coulomb

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Related to coulombic: magnetic force, Coulomb potential

coulomb

(ko͞o`lŏm) [for C. A. de CoulombCoulomb, Charles Augustin de
, 1736–1806, French physicist. In 1789 he retired from his posts as military engineer and as superintendent of waters and fountains and devoted himself to continuing his scientific research.
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], abbr. coul or C, unit of electric chargecharge,
property of matter that gives rise to all electrical phenomena (see electricity). The basic unit of charge, usually denoted by e, is that on the proton or the electron; that on the proton is designated as positive (+e
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. The absolute coulomb, the current U.S. legal standard, is the amount of charge transferred in 1 second by a current of 1 ampereampere
, abbr. amp or A, basic unit of electric current. It is the fundamental electrical unit used with the mks system of units of the metric system. The ampere is officially defined as the current in a pair of equally long, parallel, straight wires 1 meter apart that produces
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; i.e., it is 1 ampere-second.

Coulomb

 

(1) A unit of the quantity of electricity (electric charge) in the International System of Units (SI). It was named in honor of the French physicist C. Coulomb. The abbreviations are k in Russian and C in the international system. One coulomb is the charge carried through the cross section of a conductor in 1 sec by a current of 1 ampere. The relationships between the coulomb and the units of charge in the cgs system of units are as follows: 1 C = 3 X 109 units of the cgs electrostatic (cgs esu) system; 1 C = 0.1 unit of the cgs electromagnetic (cgs emu) system.

(2) The unit of flux of electric displacement (the flux of electric induction) in the SI system of units: 1 C is the electric flux through a closed surface that contains a free charge of 1 C. The relationships between the coulomb and the unit of electric flux in the cgs system of units are as follows: 1 C ≃ 4π X 3 X 109 units of the cgs esu system; 1 C = 0.4π units of the cgs emu system.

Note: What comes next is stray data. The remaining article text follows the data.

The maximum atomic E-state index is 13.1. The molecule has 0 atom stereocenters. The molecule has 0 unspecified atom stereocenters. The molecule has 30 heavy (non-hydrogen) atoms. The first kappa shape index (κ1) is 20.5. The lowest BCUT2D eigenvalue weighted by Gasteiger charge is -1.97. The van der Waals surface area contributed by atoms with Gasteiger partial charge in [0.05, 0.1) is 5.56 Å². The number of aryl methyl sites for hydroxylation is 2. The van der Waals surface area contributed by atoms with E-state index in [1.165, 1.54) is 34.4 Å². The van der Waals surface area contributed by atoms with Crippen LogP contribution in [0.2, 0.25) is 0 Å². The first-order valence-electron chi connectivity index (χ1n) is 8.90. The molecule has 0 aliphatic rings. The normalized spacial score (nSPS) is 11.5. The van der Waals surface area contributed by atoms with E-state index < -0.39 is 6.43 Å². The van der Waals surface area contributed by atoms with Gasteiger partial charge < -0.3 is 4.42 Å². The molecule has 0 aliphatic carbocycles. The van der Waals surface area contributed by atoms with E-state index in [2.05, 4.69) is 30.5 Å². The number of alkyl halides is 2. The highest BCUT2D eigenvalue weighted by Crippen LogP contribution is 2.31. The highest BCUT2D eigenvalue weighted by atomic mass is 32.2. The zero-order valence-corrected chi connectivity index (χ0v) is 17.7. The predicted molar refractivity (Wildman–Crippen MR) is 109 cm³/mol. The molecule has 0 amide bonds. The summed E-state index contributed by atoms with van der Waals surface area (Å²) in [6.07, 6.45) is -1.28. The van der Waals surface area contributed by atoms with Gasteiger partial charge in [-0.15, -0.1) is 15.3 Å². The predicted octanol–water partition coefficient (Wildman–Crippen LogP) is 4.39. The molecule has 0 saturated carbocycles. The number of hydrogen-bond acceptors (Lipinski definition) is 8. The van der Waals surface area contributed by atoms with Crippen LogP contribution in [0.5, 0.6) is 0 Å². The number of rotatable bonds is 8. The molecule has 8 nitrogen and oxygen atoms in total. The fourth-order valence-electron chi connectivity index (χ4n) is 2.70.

coulomb

[′kü‚läm]
(electricity)
A unit of electric charge, defined as the amount of electric charge that crosses a surface in 1 second when a steady current of 1 absolute ampere is flowing across the surface; this is the absolute coulomb and has been the legal standard of quantity of electricity since 1950; the previous standard was the international coulomb, equal to 0.999835 absolute coulomb. Abbreviated coul. Symbolized C.

coulomb

the derived SI unit of electric charge; the quantity of electricity transported in one second by a current of 1 ampere.

Coulomb

Charles Augustin de . 1736--1806, French physicist: made many discoveries in the field of electricity and magnetism

coulomb

A standard unit of electrical charge. Pronounced "kool-ahm," one coulomb (C) is equivalent to one amp of current flowing through a conductor for one second. It is also equal to 6.25 quintillion electrons (6.25 X 10 to the 18th). From French physicist Charles de Coulomb (1736-1806), who measured the behavior of electrical charges. See capacitance.
References in periodicals archive ?
Keywords Cathodic electrodeposition, Electrodeposition yield, Coulombic yield, Dry film thickness, Modified epoxidized cardanol-formaldehyde novolacs
C] = assumed Coulombic energy coefficient of the semi-empirical mass formula a [M.
More than 90% of the protons and electrons produced by the bacteria from the oxidation of acetate were recovered as hydrogen gas with an overall coulombic efficiency (total recovery of electrons from acetate) of 60-78%.
If an electron's behavior is controlled by the laser field rather than the coulombic attraction of the nucleus, that's altogether a new regime.
Both fields involve the study of Coulombic fluids for academic and industrial purposes; both employ the same principles; both require skilled practitioners; both speak the same language; all then that is truly different is their semantics, and how superficial is that?
For fermions with long-range interactions such as dipolar and Coulombic systems, diagrammatic Monte Carlo will also be developed.
Coulombic efficiency is the ratio of the amount of charge obtained from the battery during the discharge, compared to the amount of charge that was stored in the battery during the charge.
This researcher found that classical dynamical calculations for the ground-state hydrogen molecule using a Coulombic force between the bond electrons along with spectroscopic data yielded a vibrational frequency of 2.
The "brightener," by coulombic attraction, forms a layer on the surface where the additive assists in the refinement of the copper grain structure as it is deposited.
Sun and Stirner (2001) used molecular dynamics to study the compression of 2-D polystyrene particles at an oil-water interface through monopole-monopole Coulombic interactions.